Author Archive

New Attorney Joins Firm’s Commercial Real Estate and Renewable Energy Financing and Development Practice Groups

Blanco Tackabery is pleased to announce that attorney Sydney Santos has joined the firm.

Sydney will concentrate her practice on commercial real estate and renewable energy practice groups. Sydney graduated magna cum laude from Elon University School of Law and passed the North Carolina Bar Exam in 2024. She graduated summa cum laude with her B.S. degree at The University of North Carolina at Greensboro.

To learn more about Sydney, visit:

Blanco Tackabery Sponsors Bikemore 2024

Blanco Tackabery is a proud sponsor of Bikemore, a family-friendly bicycle festival at Moore Elementary School this Saturday, June 1, from 10am-1pm. This year’s event will offer bike safety training for kids, a bike rodeo class put on by the police department, along with local vendors and more.

Bikemore is free and open to the community.



June 1, 2024

Moore Elementary School

For event details, visit:

Blanco Tackabery Sponsors Davie County Little League

We are pleased to announce our sponsorship for the 2024 season of Davie County Little League. Davie American Little League continues to champion the values of youth baseball and softball, instilling life lessons that shape resilient communities and individuals. With Baseball, Softball, and Challenger divisions, Davie Little League ensures that every child aged 4 to 16 can engage in a fulfilling experience.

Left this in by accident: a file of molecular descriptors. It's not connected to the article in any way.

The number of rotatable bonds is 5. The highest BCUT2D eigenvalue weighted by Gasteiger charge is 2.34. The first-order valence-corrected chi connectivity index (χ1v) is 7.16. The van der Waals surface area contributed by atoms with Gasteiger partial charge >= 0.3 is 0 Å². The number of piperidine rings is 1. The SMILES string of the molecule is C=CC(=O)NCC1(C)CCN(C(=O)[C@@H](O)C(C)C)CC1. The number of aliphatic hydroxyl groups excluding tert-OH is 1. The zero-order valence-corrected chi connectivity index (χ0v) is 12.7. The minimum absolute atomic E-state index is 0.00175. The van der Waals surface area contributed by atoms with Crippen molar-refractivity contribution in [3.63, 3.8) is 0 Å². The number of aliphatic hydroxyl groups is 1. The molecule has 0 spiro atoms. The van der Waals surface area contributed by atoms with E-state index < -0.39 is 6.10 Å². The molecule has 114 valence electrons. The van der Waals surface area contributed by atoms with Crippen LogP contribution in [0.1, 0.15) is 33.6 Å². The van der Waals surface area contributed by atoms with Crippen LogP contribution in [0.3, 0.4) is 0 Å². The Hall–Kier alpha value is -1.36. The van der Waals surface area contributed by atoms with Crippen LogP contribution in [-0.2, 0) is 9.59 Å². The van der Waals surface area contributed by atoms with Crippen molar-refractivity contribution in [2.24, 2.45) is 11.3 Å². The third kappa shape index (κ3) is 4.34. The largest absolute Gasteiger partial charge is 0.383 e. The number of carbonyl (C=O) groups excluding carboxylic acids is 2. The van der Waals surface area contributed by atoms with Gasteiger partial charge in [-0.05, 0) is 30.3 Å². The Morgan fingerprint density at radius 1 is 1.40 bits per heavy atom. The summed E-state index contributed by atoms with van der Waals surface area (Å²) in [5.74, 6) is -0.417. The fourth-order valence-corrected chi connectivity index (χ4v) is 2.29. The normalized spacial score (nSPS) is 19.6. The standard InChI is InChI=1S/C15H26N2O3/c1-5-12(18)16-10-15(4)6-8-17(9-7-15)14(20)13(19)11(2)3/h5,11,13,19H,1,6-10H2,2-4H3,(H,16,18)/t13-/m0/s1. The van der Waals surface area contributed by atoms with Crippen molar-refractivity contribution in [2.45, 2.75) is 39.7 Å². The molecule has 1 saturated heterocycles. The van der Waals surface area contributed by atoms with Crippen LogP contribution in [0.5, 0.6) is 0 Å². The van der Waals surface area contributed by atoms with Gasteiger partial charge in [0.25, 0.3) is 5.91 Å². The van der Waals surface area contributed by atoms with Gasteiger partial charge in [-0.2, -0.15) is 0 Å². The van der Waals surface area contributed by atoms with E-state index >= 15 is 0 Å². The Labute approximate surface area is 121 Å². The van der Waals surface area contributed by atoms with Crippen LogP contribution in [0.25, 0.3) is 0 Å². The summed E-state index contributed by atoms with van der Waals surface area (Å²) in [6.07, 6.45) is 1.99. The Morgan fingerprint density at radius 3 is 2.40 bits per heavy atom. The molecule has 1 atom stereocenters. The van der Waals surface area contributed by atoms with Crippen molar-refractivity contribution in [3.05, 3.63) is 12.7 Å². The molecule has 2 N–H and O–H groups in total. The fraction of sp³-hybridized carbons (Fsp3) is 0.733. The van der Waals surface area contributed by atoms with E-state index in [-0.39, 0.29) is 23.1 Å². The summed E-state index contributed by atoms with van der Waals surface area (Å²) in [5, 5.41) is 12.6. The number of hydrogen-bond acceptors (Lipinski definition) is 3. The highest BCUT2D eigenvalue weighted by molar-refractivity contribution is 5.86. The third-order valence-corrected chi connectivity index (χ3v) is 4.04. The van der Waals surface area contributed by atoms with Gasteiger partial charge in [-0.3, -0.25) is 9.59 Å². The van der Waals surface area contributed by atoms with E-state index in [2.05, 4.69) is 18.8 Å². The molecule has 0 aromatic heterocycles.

To learn more about Davie County Little League, visit:

Piedmont Opera Hosts 33rd Annual Magnolia Ball

We’re looking forward to the 33rd annual Magnolia Ball hosted by the Piedmont Opera this Friday, May 17. This year’s ball will celebrate the elegance and whirlwind expeditions inspired by the global travels of Phileas Fogg, at the Millennium Center in Winston-Salem.

The Magnolia Ball is Piedmont Opera’s largest fundraiser. To support fine arts in our community by purchasing a ticket to this event or making a donation, visit:


Piedmont Opera Magnolia Ball

May 17, 2024

Millennium Center

Blanco Tackabery Sponsors 2024 SummerLark Event

Blanco Tackabery is proud to sponsor this year’s SummerLark event, held by Atrium Health Wake Forest Baptist Philanthropy.

SummerLark is an annual charity concert supporting the Cancer Patient Support Program. This vital initiative offers personalized counseling, group support sessions, and essential financial aid to patients and their families. Contributions directly aid in ensuring that no one in our community battles cancer alone.

To purchase a ticket to attend the concert this Saturday, May 11, at Bailey Park or to make a donation, click here.



Bailey Park

Winston-Salem, NC

Saturday, May 11


Blanco Tackabery Sponsors HandsOn Northwest North Carolina Forsyth County Governor’s Volunteer Service Awards Breakfast

Blanco Tackabery was proud to sponsor the HandsOn Northwest North Carolina Forsyth County Governor’s Volunteer Service Awards held earlier this week at Novant Health Forsyth Medical Center’s Conference Center. Congratulations to the year’s award recipients, recognized and honored volunteers who have made significant contributions to Forsyth County through volunteer service.

HandsOn Northwest North Carolina’s mission is mobilizing the people and organizations that inspire community change in Forsyth, Davidson, Davie, Stokes, Surry and Yadkin counties.